Gymnasts can produce up to 14 times their body weight in pressure when landing at the gym!
This is an incredible amount of weight. So a 70 pound girl can produce up to 980 pounds of pressure. Can you say WOW!
When a gymnast lands on her heels without proper technique, all of her weight is initially put into the heel bone before traveling through her body.
And what’s the weakest portion of the heel bone? You guessed it, the growth plate.
So how should a gymnast land? Studies have shown the proper technique in order to dissipate the forces of landing should be in this order:
- Toes reach out for the ground
- Balls of feet
- Rolling onto the heels
- Knees stay behind toes and hinge backward
- Glute region stays back in the “butt out” position
- Core is tight and chest is up
Does landing like this happen overnight?
Absolutely not, but it is essential that your young female athlete learn to land like this. It not only takes the pressure off of the heel, it protects the knee, hip, and back.
One of our main programs at Gymnast Care is teaching young gymnasts how to land and jump properly, always keeping a tight core. If you’re interested in learning these techniques in your gym, let us know. We’ve also created videos on You Tube so you can learn more for free! Here’s an example:
To see all of our videos on YouTube, click here.
Arches Do Not Support The Foot
One of the first problems we ever saw in the gym was Sever’s Disease. It seemed like every 11 year old girl had it! And we couldn’t get it to go away. So we spent hours researching different methods to help young gymnasts stay out of pain in their heels.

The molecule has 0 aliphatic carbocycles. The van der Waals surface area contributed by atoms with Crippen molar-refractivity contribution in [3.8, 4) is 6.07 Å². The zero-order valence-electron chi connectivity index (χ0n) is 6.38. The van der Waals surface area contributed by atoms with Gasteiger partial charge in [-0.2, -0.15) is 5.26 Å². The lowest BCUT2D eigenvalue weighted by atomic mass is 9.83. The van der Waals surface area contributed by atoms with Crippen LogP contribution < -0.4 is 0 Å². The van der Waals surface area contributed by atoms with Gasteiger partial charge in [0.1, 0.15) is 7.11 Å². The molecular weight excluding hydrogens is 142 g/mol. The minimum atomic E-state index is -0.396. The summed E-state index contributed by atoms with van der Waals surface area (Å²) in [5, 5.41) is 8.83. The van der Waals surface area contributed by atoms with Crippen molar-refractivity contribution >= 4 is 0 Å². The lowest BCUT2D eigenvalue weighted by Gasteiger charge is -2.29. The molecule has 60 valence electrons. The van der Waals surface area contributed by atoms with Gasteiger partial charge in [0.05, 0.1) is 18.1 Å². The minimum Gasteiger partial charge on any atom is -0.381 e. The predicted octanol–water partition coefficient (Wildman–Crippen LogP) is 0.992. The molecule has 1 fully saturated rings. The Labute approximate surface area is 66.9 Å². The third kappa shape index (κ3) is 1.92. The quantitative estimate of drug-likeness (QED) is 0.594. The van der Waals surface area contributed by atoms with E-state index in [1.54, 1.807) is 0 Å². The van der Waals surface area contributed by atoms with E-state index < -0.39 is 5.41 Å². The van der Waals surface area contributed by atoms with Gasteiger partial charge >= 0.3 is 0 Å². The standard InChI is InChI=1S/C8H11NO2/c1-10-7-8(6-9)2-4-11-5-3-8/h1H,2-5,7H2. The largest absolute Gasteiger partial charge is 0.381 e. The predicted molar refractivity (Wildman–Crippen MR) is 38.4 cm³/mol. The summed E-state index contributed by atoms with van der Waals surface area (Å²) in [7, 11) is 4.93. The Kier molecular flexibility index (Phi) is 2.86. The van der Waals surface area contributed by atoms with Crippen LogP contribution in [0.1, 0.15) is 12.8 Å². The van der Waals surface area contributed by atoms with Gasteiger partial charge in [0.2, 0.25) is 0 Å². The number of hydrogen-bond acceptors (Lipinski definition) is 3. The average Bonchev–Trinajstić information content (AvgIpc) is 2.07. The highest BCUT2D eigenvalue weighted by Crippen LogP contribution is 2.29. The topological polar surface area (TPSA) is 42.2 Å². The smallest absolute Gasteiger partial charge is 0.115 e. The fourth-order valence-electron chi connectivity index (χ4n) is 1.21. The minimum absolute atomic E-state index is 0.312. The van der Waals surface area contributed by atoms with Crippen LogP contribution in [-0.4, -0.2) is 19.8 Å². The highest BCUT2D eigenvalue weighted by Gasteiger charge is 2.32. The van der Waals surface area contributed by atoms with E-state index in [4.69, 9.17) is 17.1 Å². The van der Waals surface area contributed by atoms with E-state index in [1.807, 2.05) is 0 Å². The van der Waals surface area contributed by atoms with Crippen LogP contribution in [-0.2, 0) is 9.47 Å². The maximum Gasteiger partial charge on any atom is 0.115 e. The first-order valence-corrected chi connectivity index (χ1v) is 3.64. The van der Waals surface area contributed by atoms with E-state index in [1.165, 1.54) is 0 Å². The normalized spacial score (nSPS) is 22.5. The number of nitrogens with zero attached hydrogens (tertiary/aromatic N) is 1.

The crazy thing was what helped the most was a simple arch taping technique. Dr. Josh would go into a gym, tape arches of the girls with Sever’s Disease and people thought Gymnast Care worked miracles!
There was an amazing study published by podiatrists on Sever’s Disease. They brought together tons of young athletes with this disease. They taped their arches and had amazing results. Every young child had relief of symptoms on average of 5 points on a scale of 0-10! And most athletes had complete relief of their heel pain.
That is amazing!
And we have these same results almost every time we tape an arch. But there was a problem. When Dr. Josh wasn’t in a gym, arches were not getting taped because parent and coaches didn’t feel comfortable or were too busy to tape.
One day while researching, Dr. Josh thought of an idea. What if we could provide an affordable brace that mimics the taping effect? And then we did it!
The X Brace came to life and we’ve been helping young athletes with heel pain ever since! It mimics the taping effects and it’s in use all over the United States!
So How Do We Treat Sever’s Disease at Home?
Sever’s Disease does not need to be a career or season ending disease. The pain can be taken away quickly and the long term solution can be started immediately!
Thank you so much for spending time with us today. Please let us know if you have any questions or concerns and we can’t wait to see you in the gym soon!